Our latest episode is live now! Join us as we discuss Fried Green Tomatoes!
We talk about the coding of the lesbian relationship, the power of words, family, and feminism, and how very glossed over / rose tinted some of the issues (like racism) are in the movie.
And of course we find a life lesson… a very important life lesson.
We have been asked to give Content Warnings which we are happy to do. This episode features a discussion about rape, domestic violence, racism, death, and horrible injury.
We also touch on the subject of divorce in the south in the 1920s. The Wiki article on US Divorce has some fascinating nuggets of trivia:.
Jennifer also referenced The Celluloid Closet: which is a 1995 American documentary film directed and written by Rob Epstein and Jeffrey Friedman. The film is based on Vito Russo's book of the same name first published in 1981 and on lecture and film clip presentations he gave in 1972–1982. Russo had researched the history of how motion pictures, especially Hollywood films, had portrayed gay, lesbian, bisexual and transgender characters.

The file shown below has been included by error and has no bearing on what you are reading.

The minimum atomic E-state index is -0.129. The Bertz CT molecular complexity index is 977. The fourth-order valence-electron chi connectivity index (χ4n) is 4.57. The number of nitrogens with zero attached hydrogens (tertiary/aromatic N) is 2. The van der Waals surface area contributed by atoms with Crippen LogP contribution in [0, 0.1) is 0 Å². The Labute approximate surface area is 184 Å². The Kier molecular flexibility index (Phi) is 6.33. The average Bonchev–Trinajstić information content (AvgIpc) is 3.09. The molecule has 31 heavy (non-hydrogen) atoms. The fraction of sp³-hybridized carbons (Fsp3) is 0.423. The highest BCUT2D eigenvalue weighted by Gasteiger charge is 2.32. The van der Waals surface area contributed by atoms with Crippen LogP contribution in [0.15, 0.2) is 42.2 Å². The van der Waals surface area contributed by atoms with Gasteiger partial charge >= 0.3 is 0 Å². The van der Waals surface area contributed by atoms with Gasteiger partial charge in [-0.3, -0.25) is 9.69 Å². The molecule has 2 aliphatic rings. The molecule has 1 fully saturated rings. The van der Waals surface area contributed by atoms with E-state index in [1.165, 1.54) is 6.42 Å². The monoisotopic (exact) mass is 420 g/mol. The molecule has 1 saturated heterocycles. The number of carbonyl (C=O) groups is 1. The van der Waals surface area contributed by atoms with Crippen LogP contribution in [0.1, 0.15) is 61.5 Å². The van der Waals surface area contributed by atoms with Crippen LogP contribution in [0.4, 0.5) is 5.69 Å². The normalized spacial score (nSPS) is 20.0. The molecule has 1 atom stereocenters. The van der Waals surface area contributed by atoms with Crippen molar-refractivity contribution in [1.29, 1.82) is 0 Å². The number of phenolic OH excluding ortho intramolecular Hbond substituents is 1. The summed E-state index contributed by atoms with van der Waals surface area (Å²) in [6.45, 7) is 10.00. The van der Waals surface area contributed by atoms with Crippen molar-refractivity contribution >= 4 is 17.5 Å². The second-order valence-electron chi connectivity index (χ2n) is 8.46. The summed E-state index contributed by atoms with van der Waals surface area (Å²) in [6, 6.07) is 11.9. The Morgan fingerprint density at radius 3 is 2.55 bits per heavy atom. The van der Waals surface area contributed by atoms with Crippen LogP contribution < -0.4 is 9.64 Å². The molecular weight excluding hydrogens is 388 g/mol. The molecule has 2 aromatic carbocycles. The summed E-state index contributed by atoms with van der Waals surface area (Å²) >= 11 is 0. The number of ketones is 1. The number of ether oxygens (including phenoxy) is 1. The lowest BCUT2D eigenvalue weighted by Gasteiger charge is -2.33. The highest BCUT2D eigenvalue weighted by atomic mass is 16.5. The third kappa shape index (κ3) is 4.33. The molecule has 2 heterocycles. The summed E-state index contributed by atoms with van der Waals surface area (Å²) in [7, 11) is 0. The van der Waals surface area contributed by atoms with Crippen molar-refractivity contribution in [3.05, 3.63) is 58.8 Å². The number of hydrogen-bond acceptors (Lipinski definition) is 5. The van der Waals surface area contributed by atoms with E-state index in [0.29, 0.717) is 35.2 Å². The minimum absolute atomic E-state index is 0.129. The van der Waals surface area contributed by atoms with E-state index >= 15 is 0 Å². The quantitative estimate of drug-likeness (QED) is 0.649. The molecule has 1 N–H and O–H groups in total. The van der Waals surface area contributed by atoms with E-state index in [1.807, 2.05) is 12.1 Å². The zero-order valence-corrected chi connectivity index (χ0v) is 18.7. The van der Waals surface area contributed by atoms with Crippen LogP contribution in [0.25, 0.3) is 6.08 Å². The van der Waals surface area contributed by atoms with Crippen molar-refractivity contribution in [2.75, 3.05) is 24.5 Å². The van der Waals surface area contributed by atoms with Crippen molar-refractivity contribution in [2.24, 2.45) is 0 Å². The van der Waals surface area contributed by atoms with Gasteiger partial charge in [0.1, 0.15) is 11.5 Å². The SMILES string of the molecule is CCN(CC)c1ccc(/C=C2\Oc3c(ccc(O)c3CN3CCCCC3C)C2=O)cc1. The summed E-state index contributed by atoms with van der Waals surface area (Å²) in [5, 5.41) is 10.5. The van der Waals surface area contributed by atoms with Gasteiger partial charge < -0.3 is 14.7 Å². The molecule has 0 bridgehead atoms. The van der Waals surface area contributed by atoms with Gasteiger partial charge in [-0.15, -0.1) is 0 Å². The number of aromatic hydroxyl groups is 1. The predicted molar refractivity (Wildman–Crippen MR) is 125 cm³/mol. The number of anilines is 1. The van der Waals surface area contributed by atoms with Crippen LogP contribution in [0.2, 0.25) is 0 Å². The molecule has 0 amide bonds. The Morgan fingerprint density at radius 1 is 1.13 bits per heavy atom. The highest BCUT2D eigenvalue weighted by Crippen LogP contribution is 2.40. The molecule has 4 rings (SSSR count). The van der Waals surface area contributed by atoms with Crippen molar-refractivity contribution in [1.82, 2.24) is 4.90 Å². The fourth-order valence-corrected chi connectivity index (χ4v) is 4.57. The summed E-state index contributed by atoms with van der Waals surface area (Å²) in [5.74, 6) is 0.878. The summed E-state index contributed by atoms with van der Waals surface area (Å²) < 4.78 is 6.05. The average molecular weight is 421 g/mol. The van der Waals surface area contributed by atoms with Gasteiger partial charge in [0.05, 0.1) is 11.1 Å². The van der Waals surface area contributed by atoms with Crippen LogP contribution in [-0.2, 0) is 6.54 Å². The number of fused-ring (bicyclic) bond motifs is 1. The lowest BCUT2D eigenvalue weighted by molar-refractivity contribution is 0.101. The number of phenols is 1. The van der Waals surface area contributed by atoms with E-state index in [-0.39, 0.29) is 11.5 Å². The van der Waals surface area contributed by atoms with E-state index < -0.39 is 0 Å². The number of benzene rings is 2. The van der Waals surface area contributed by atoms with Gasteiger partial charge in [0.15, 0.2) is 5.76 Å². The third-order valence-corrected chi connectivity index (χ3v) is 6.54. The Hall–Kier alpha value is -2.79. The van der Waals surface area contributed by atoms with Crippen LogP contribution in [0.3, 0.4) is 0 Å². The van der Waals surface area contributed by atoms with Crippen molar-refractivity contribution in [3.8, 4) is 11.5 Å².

We both pulled from Roger Ebert’s review of the film and used this quote:”It's pretty clear that Idgie is a lesbian, and fairly clear that she and Ruth are a couple, although given the mores of the South at the time a lot goes unspoken, and we are never quite sure how clear that is to Ruth. “ (Emphasis Kaylia)
Lastly I got a lot out of reading some of the critical essays you can find here. I only pulled a few things from them for the podcast (time limitations and all) but I strongly encourage you to read through them. Very interesting stuff.
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